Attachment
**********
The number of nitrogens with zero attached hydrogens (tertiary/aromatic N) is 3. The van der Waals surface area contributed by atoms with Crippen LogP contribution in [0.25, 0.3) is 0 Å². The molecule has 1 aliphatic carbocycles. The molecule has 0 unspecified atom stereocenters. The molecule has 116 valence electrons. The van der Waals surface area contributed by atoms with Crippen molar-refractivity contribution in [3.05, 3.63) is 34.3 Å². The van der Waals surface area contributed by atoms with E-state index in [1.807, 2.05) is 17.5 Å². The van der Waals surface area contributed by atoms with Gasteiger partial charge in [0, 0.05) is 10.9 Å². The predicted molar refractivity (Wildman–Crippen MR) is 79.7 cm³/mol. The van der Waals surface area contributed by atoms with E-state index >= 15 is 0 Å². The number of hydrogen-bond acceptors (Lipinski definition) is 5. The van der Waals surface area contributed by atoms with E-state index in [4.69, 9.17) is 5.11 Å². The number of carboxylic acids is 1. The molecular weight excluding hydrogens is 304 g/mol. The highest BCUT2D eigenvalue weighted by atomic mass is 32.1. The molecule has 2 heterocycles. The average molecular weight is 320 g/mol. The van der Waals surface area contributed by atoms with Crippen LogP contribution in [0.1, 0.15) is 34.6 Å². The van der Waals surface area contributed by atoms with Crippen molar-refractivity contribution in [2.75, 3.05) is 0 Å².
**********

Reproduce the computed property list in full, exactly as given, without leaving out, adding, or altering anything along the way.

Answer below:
The number of nitrogens with zero attached hydrogens (tertiary/aromatic N) is 3. The van der Waals surface area contributed by atoms with Crippen LogP contribution in [0.25, 0.3) is 0 Å². The molecule has 1 aliphatic carbocycles. The molecule has 0 unspecified atom stereocenters. The molecule has 116 valence electrons. The van der Waals surface area contributed by atoms with Crippen molar-refractivity contribution in [3.05, 3.63) is 34.3 Å². The van der Waals surface area contributed by atoms with E-state index in [1.807, 2.05) is 17.5 Å². The van der Waals surface area contributed by atoms with Gasteiger partial charge in [0, 0.05) is 10.9 Å². The predicted molar refractivity (Wildman–Crippen MR) is 79.7 cm³/mol. The van der Waals surface area contributed by atoms with E-state index >= 15 is 0 Å². The number of hydrogen-bond acceptors (Lipinski definition) is 5. The van der Waals surface area contributed by atoms with E-state index in [4.69, 9.17) is 5.11 Å². The number of carboxylic acids is 1. The molecular weight excluding hydrogens is 304 g/mol. The highest BCUT2D eigenvalue weighted by atomic mass is 32.1. The molecule has 2 heterocycles. The average molecular weight is 320 g/mol. The van der Waals surface area contributed by atoms with Crippen LogP contribution in [0.1, 0.15) is 34.6 Å². The van der Waals surface area contributed by atoms with Crippen molar-refractivity contribution in [2.75, 3.05) is 0 Å².